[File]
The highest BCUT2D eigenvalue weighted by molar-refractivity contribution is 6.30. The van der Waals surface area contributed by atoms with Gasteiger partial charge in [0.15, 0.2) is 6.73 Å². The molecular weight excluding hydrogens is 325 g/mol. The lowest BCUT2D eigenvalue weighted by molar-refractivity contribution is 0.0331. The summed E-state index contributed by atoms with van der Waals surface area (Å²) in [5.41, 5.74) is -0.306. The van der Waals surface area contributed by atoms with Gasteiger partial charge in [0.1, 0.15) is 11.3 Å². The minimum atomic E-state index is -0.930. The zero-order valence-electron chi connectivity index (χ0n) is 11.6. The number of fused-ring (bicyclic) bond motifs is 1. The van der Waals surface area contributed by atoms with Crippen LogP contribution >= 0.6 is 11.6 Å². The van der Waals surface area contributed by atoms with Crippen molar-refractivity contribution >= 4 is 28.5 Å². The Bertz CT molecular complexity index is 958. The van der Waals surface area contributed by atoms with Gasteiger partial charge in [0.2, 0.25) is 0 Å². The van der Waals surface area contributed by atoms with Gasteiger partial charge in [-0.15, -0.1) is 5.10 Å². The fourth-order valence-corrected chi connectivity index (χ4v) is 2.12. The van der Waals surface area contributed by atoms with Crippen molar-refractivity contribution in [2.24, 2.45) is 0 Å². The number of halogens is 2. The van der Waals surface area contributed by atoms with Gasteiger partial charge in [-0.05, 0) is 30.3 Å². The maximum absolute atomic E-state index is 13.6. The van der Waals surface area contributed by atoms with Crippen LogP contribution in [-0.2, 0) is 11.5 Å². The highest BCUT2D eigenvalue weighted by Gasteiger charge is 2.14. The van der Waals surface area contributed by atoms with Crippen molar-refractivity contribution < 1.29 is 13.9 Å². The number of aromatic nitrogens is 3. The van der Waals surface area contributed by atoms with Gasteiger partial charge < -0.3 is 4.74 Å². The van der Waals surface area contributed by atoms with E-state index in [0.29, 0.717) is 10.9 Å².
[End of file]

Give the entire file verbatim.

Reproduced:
The highest BCUT2D eigenvalue weighted by molar-refractivity contribution is 6.30. The van der Waals surface area contributed by atoms with Gasteiger partial charge in [0.15, 0.2) is 6.73 Å². The molecular weight excluding hydrogens is 325 g/mol. The lowest BCUT2D eigenvalue weighted by molar-refractivity contribution is 0.0331. The summed E-state index contributed by atoms with van der Waals surface area (Å²) in [5.41, 5.74) is -0.306. The van der Waals surface area contributed by atoms with Gasteiger partial charge in [0.1, 0.15) is 11.3 Å². The minimum atomic E-state index is -0.930. The zero-order valence-electron chi connectivity index (χ0n) is 11.6. The number of fused-ring (bicyclic) bond motifs is 1. The van der Waals surface area contributed by atoms with Crippen LogP contribution >= 0.6 is 11.6 Å². The van der Waals surface area contributed by atoms with Crippen molar-refractivity contribution >= 4 is 28.5 Å². The Bertz CT molecular complexity index is 958. The van der Waals surface area contributed by atoms with Gasteiger partial charge in [0.2, 0.25) is 0 Å². The van der Waals surface area contributed by atoms with Gasteiger partial charge in [-0.15, -0.1) is 5.10 Å². The fourth-order valence-corrected chi connectivity index (χ4v) is 2.12. The van der Waals surface area contributed by atoms with Crippen molar-refractivity contribution in [2.24, 2.45) is 0 Å². The number of halogens is 2. The van der Waals surface area contributed by atoms with Gasteiger partial charge in [-0.05, 0) is 30.3 Å². The maximum absolute atomic E-state index is 13.6. The van der Waals surface area contributed by atoms with Crippen LogP contribution in [-0.2, 0) is 11.5 Å². The highest BCUT2D eigenvalue weighted by Gasteiger charge is 2.14. The van der Waals surface area contributed by atoms with Crippen molar-refractivity contribution < 1.29 is 13.9 Å². The number of aromatic nitrogens is 3. The van der Waals surface area contributed by atoms with Gasteiger partial charge < -0.3 is 4.74 Å². The van der Waals surface area contributed by atoms with E-state index in [0.29, 0.717) is 10.9 Å².